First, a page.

9. Is Everything Right?
    This will seem like a ridiculously broad question to ask of your chapter, but accuracy is important. I have read books where Mr Smith began as a blonde teacher and ended as a ginger accountant. I have read books where he started as Mr Smith and somehow became Mr Schmitt by the end. She grew up in Suffolk but somehow now has a Geordie accent? We’re told in the first chapter that he always calls her lollypop because of the size of her head, but then we never actually see him call her it. It’s all about consistency and accuracy. Some writers keep notes as they write to make sure that they aren’t having crises of continuity. Chapter by chapter, it may just be an idea to have a read through what you’ve already written so that you are avoiding glaring errors and equally usefully, creating a consistent reading experience in terms of your style. This is also a great time to mention SHOW don’t TELL, which I’m hoping needs no further explanation.

    10. Will the Ending Keep the Pages Turning?
    Chapter endings give readers the option of reading on or slipping their bookmark in for the night and coming back to you another day. Ideally you want the former, so approach the end of the chapter with this in mind. I have read books where every chapter ends with a cliff-hanger, which was great apart from the fact that I don’t remember getting any sleep at all throughout the whole reading experience. Not every book needs to have this level of drama, but ask yourself how you can end your chapter to guarantee, at the very least, a return visit from the reader. An unresolved issue is great. What also works is a reveal – readers will always want to read on to see what happens next. Surprises and twists are great also. Basically I would just encourage you to utilize what you have with the beginnings and endings of chapters and steer clear of ‘the day begins’ and ‘the day ends’ kinds of openings and closings. Chapter divides are a great tool for you to explore and master, so take the time and see what you can do.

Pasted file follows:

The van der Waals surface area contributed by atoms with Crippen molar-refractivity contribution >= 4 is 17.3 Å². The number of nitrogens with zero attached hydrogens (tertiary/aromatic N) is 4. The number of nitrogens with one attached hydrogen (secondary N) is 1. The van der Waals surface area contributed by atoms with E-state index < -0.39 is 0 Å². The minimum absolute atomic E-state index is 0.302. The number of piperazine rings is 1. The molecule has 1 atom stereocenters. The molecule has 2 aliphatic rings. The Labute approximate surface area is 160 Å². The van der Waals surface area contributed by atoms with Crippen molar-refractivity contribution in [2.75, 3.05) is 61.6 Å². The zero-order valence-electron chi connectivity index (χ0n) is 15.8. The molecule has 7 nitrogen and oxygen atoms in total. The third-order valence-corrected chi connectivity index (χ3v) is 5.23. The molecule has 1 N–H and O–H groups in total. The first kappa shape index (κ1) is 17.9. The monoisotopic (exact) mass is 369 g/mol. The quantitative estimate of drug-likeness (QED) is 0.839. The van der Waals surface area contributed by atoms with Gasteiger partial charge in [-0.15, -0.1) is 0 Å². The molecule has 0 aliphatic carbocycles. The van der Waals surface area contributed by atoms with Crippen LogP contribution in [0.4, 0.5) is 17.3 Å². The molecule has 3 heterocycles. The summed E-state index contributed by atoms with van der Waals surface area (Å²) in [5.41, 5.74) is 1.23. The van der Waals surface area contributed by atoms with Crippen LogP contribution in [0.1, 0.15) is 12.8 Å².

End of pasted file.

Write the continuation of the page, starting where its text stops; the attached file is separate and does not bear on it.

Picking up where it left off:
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    Thursday, 30 January 2014

    Writing Exercises

    Much like an athlete, it is essential that you exercise before the marathon that is writing a novel, script or poetry/short story anthology. Even non-fiction writers need to warm up or you will find yourself exhausted with only a blank page to show for your efforts.
    Writing exercises, however, not only serve to enhance discipline and stamina, they are paramount in generating ideas and improving your skills in certain areas (e.g. developing characters, writing dialogue, etc). Listed below are tried and tested writing exercises for you to dip into:
    Adjective Free
    Adjective free is an exercise which explores style and language choice. Write a scene or chapter, maybe just a few pages, without using adjectives. Introducing this limitation is a great demonstration of the power of word economy and the over-reliance of certain words. It will also get the cogs turning in a uniquely challenging way.
    Chain Writing
    This exercise is great fun for two or more writers. One person starts by writing a few paragraphs then passes it on to the next person to continue (maybe by email). This can provide a great break in a heavy writing session, introduce you to collaborative work and produce amusing results.